In December 2022, Forbes, Xometry and Zogby conducted a follow-up poll. The survey took the pulse of manufacturing executives within the industry. During the months between the August 2022 survey and the newest survey in December 2022, polling results show 95% of manufacturing executives are optimistic about what is going on in the industry.

Increased Confidence

Comments from the manufacturing executives surveyed in the Dec. 2022 poll ranged from 60% seeing the industry having a “bright future” to 35% saying they see a “light at the end of the tunnel.” Such sentiments are indeed significant when you consider the overarching themes of the last three+ years continue to plague individuals and the industry alike. This includes continuing concerns about COVID-19 and related restrictions, ongoing supply chain issues and creeping recessionary costs that are impacting consumers and businesses alike across the board. Despite these issues, the executives surveyed registered a slight drop in their collective recessionary fears from 92% in August down to 87% in December.

Differing Approach

While much of the Forbes survey indicated a united perspective among those surveyed, there were other areas where those surveyed claimed a different approach. That is particularly true when it comes to hiring. Some of the executives surveyed are moving ahead with a growth mindset while 44% are on the opposite side, considering cuts/layoffs. The need to make staffing reductions is, not surprisingly, more prevalent among smaller companies than those in larger institutions. That said, more than half (52%) have a plan to hire this year and another 36% look to remain at current staffing levels.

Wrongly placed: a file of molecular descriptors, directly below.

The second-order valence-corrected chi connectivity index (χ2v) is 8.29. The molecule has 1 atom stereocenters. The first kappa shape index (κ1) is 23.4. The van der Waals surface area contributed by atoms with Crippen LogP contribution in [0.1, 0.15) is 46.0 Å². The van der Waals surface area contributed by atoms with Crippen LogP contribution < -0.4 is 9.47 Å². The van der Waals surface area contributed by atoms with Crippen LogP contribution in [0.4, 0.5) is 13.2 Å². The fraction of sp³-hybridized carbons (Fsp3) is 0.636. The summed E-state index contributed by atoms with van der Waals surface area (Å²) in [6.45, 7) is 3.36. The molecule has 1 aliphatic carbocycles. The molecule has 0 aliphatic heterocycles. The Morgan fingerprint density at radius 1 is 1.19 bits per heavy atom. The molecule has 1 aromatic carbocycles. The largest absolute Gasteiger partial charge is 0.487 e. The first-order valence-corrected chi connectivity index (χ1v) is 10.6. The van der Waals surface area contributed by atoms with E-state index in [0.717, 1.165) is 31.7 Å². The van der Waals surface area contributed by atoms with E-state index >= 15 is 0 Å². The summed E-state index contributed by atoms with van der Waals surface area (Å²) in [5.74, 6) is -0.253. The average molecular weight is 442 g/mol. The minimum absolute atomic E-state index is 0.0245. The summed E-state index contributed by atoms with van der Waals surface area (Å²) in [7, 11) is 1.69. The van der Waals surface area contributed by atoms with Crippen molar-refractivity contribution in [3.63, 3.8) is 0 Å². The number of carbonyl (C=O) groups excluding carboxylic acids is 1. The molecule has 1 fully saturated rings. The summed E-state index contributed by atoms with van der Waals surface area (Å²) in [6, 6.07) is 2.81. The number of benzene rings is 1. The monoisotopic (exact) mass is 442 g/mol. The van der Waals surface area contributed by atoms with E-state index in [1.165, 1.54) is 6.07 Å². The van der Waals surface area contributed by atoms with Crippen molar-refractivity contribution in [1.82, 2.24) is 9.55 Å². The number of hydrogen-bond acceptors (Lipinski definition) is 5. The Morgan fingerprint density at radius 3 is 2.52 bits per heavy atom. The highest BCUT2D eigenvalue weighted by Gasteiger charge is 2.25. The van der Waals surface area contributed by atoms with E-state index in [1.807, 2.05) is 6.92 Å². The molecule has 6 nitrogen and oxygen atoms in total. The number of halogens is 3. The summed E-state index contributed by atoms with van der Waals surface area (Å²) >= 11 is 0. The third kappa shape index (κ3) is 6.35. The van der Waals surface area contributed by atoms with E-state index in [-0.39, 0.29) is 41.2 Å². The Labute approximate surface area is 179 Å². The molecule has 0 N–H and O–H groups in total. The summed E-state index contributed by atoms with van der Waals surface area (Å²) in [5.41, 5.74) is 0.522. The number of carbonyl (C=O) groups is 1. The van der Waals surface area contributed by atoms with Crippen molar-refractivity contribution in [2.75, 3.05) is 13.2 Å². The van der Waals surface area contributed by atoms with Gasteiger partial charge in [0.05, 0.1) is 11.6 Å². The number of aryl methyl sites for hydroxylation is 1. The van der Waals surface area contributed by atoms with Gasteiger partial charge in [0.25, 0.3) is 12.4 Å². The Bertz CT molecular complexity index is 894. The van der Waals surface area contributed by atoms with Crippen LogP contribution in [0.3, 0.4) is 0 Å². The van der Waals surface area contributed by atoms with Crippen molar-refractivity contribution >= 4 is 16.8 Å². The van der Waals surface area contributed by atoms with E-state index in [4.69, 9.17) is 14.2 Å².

One area where manufacturing executives do agree is in the need to raise prices. 89% will likely raise prices and 54% will definitely raise prices. The predicted percentage of the price hike could range between 5% and 15% with others considering a price increase of as much as 20%. These increases could be used to help offset the need to increase wages to attract and retain employees. 77% were using incentives for this purpose in the form of gift cards, gym memberships, cash and bonuses. Such a hiring gap has long been an issue in the industry, and without resolution, the manufacturing industry could be looking at 2.1 million unfilled jobs by the year 2030, thus continuing to fuel the manufacturing gap in hiring.

While this positivity is certainly good news, it will be up to the individuals and the business owners within the industry to, once again, make the most of what they have.